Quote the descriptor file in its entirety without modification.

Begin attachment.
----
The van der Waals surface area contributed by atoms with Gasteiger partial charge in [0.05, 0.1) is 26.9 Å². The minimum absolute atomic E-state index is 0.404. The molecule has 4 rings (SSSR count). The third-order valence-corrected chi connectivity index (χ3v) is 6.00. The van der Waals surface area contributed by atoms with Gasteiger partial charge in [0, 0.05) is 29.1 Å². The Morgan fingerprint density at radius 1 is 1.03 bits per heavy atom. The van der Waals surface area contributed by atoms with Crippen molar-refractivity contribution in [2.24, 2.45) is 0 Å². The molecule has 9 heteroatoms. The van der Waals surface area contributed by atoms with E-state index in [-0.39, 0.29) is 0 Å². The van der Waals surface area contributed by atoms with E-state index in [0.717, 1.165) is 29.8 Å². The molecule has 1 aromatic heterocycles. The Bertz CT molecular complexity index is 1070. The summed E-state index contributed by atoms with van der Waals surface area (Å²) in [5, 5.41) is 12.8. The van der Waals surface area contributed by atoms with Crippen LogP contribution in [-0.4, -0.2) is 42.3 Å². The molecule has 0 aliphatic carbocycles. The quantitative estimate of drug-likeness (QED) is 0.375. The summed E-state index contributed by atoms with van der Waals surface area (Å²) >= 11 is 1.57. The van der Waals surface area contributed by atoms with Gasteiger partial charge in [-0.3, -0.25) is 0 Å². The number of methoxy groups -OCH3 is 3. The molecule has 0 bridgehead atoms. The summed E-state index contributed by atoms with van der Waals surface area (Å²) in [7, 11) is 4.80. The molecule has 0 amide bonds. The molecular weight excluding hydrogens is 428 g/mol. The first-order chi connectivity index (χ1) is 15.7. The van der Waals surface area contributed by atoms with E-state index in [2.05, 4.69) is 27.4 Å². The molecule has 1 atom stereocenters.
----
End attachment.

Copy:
The van der Waals surface area contributed by atoms with Gasteiger partial charge in [0.05, 0.1) is 26.9 Å². The minimum absolute atomic E-state index is 0.404. The molecule has 4 rings (SSSR count). The third-order valence-corrected chi connectivity index (χ3v) is 6.00. The van der Waals surface area contributed by atoms with Gasteiger partial charge in [0, 0.05) is 29.1 Å². The Morgan fingerprint density at radius 1 is 1.03 bits per heavy atom. The van der Waals surface area contributed by atoms with Crippen molar-refractivity contribution in [2.24, 2.45) is 0 Å². The molecule has 9 heteroatoms. The van der Waals surface area contributed by atoms with E-state index in [-0.39, 0.29) is 0 Å². The van der Waals surface area contributed by atoms with E-state index in [0.717, 1.165) is 29.8 Å². The molecule has 1 aromatic heterocycles. The Bertz CT molecular complexity index is 1070. The summed E-state index contributed by atoms with van der Waals surface area (Å²) in [5, 5.41) is 12.8. The van der Waals surface area contributed by atoms with Crippen LogP contribution in [-0.4, -0.2) is 42.3 Å². The molecule has 0 aliphatic carbocycles. The quantitative estimate of drug-likeness (QED) is 0.375. The summed E-state index contributed by atoms with van der Waals surface area (Å²) >= 11 is 1.57. The van der Waals surface area contributed by atoms with Gasteiger partial charge in [-0.3, -0.25) is 0 Å². The number of methoxy groups -OCH3 is 3. The molecule has 0 bridgehead atoms. The summed E-state index contributed by atoms with van der Waals surface area (Å²) in [7, 11) is 4.80. The molecule has 0 amide bonds. The molecular weight excluding hydrogens is 428 g/mol. The first-order chi connectivity index (χ1) is 15.7. The van der Waals surface area contributed by atoms with E-state index in [2.05, 4.69) is 27.4 Å². The molecule has 1 atom stereocenters.